Academic journal article Quarterly Journal of Finance and Accounting

The Information Risk Drivers: A Long-Term Analysis to Support a Risk Premia Modeling

Academic journal article Quarterly Journal of Finance and Accounting

The Information Risk Drivers: A Long-Term Analysis to Support a Risk Premia Modeling

Article excerpt


Risk may be unbundled into payoff risk and information risk (Allen and Gale, 1994), both parts of risk requiring a risk premium depending on risk aversion grade and competences in risk management (Mantovani, 1998). For any level of market efficiency, information risk may arise from: (i) the timing of the information spreading in the market (i.e. risk of information timing); (ii) a bias in risk-return estimations (i.e. risk of information error); and (iii) the ways of information transmission to the market (i.e. risk of financial communication). The three sources of information risk originate both at systematic and idiosyncratic level, defined by six information-risk classes (Bertinetti et al., 2004). A basic model of proxy estimation of information risk premia at systematic and idiosyncratic level has been developed (Mantovani, 2004) and tested referring to several firm-specific facts (Bertinetti et al., 2004). Links between information risk and risk aversion have been identified in a behavioural finance framework (Gardenal, 2007).

Investment policies are mainly based on original ways of dealing with asset classes; should information risk be an economic driver, such policies could be affected by the opportunity of profitable alternative investment rules dealing with risk classes and related risk aversions. Is it possible to generate positive performance by managing assets through rules manipulating the information risk premium? The research question in this study is to investigate possible drivers of the information risk to be used to fix an information-risk-premia model.

In section 1 the economics of information risk is compared with the more traditional approach of lack of market efficiency arising from information asymmetries. Section 2 shows a possible theoretical approach for modelling information risk and thus investigating it. Section 3presents an empirical analysis of the level of the information risk in the industries included in the European Stock Exchanges between 1992 and 2010, 1st quarter. In section 4 tests are conducted to discover possible drivers of the information risk by testing their correlation with possible drivers as suggested by section 3's results. Section 5 discusses the empirical evidence and proposes some conclusions about a model for pricing the information risk premia.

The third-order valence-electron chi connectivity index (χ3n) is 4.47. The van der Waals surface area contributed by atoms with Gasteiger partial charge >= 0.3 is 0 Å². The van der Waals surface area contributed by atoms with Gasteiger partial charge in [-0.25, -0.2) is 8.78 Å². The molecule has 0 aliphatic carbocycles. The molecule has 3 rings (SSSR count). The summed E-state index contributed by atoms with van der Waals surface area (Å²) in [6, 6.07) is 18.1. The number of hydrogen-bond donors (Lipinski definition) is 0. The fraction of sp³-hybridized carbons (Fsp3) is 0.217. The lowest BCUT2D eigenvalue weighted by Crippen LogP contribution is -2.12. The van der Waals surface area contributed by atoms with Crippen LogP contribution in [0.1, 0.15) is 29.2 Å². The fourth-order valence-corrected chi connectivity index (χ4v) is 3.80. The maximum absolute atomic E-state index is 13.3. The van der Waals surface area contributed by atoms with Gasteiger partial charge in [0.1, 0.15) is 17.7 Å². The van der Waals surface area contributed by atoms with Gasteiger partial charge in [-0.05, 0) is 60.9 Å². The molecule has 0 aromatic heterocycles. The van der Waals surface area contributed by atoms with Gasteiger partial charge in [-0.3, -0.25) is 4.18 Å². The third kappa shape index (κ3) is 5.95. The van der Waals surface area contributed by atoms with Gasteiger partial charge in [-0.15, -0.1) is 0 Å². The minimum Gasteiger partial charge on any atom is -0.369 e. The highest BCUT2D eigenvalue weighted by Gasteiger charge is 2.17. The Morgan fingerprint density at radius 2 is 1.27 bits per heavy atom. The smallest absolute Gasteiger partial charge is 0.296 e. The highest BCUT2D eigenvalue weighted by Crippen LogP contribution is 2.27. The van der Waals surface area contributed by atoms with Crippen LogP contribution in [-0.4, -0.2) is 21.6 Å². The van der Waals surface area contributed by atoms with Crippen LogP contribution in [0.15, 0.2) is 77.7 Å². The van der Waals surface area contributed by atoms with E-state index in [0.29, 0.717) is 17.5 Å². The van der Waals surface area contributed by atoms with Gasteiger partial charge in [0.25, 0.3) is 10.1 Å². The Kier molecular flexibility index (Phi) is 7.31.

Market Efficiency, Information Asymmetries and Information Risk

Market equilibriums are based on expectations. Higher quantity of information generates higher quality of expectations, thus making financial markets a good instrument to allocate capital allowances. In standard financial market models, the inner problem is concerned with the quantity of information that is incorporated in asset prices given a certain set of existing information. Another very important subject is the quantity of traders having information at their disposal, thus defining information asymmetries. Fully efficient markets exist when the entire set of information is considered in price setting, so that information is available for any trader. Several degrees of efficiency can be found empirically according to the kind of information that is actually included in asset prices: weak forms are found when historical-only information is considered; semi-strong forms are found in the case of partial information inclusion; strong forms can be found if the entire information set is included.

From the seminal work of Fama (1970) stating the above framework for market efficiency analysis, several studies try to verify both the levels of efficiency that can be achieved in real markets and the conditions for markets to reach higher efficiency. Studying degrees of efficiency is of interest for regulators aiming to protect market investors, while deeper knowledge of market dynamics between different states of efficiency can help market traders to gain excess-return, both in long and short term.

De Bondt and Thaler (1985) suggest that stock markets tend to have endogenous overreaction so that historical level of excess return may infer future price trends. …

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